National Breweries managing director Martin Makomva says government’s proposal to increase the specific excise duty on opaque beer will kill the traditional beer industry.

In its 2022 budget, government has proposed to increase the specific excise duty on opaque beer to 50 ngwee per litre (packaged) and to one Kwacha for (unpackaged) from 15 ngwee, as one of the revenue raising measures.

Commenting on the development in an interview, Saturday, Makomva said the proposed increment would be harmful to the industry.

He said stakeholders had already started engaging government to see if there could be a reduction in the proposed rates.

“We have already started the process of engaging government with a view to reviewing those rates downwards because in their current form clearly, they will be very harmful to not just our business but the industry. The whole traditional beer industry. So we don’t think that it is government’s intention to kill the industry and so that’s why we are engaging government to sit down and review the rates as announced by the minister,” Makomva said.

“Unfortunately that will not do any good to government’s effort to try and raise revenue from the industry. So we think that it’s a serious matter that the highest increase is on a product that is perceived by the industry to be affordable for the market. So we believe that consumption patterns are going to be driven in a direction that neither the industry or the government would have intended. I think that there is merit in considering the impact of these increases on the target market in our industry. I think it’s something that is critical in the context of job creation and national development.”

Makomva said the increment might lead to a significant reduction in production volumes and capacity utilization.

“So it is with our products and particularly, because we are targeting the lower end of the market, where price sensitivities are very high and also affordability is an issue. And therefore if we are going to pass on this increase to our consumers we expect that our volumes will really come significantly down. This is an industry where a small increase in price results in a significant reduction in volume. And we expect that this will happen if we pass on the kind of increases that have been proposed by the minister,” he said.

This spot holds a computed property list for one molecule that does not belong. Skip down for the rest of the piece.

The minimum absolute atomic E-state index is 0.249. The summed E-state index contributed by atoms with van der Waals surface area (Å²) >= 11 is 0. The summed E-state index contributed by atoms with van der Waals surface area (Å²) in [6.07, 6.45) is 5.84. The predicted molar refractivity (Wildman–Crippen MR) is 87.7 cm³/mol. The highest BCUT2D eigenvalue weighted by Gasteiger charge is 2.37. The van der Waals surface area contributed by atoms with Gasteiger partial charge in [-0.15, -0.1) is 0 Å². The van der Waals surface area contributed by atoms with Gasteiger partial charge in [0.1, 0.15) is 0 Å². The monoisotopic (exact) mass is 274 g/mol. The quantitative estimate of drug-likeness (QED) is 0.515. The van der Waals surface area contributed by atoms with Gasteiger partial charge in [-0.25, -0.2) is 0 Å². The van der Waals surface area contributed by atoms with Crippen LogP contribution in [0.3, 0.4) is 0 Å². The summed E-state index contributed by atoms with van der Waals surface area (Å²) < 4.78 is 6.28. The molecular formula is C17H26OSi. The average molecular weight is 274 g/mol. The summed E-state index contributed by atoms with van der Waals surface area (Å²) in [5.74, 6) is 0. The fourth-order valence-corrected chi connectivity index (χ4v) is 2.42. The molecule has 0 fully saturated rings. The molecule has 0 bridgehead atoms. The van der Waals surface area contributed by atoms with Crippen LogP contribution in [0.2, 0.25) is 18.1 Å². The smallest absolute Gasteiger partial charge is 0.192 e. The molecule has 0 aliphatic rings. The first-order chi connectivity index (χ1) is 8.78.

“And so we expect that our volumes are going to tumble and that when that happens, obviously it means that we can’t operate our plans at the same level of capacity utilization as we did before. We would have to assess the full impact of these increases but we expect that [there] would be a significant reduction in capacity utilization, which normally would lead to loss of jobs in distribution and in production itself and generally across all other service departments.”

Meanwhile, National Breweries commercial executive Joseph Chona said government could raise more revenue from the industry if they increased compliance levels so that everyone was paying their fair share of taxes rather than the proposed increment.

“Such a situation could be detrimental to government’s overall aspirations to increase revenue coming from this industry because then you are only getting from a few compliant players while others are maybe finding ways around to mitigate the impact. It’s important for government to also look at how they can increase compliance levels across the industry, so that everyone in the industry is paying their fair share of taxes. You might find that actually rather than raising the taxation rate, it is a better way for government to raise the revenues coming from the industry,” said Chona.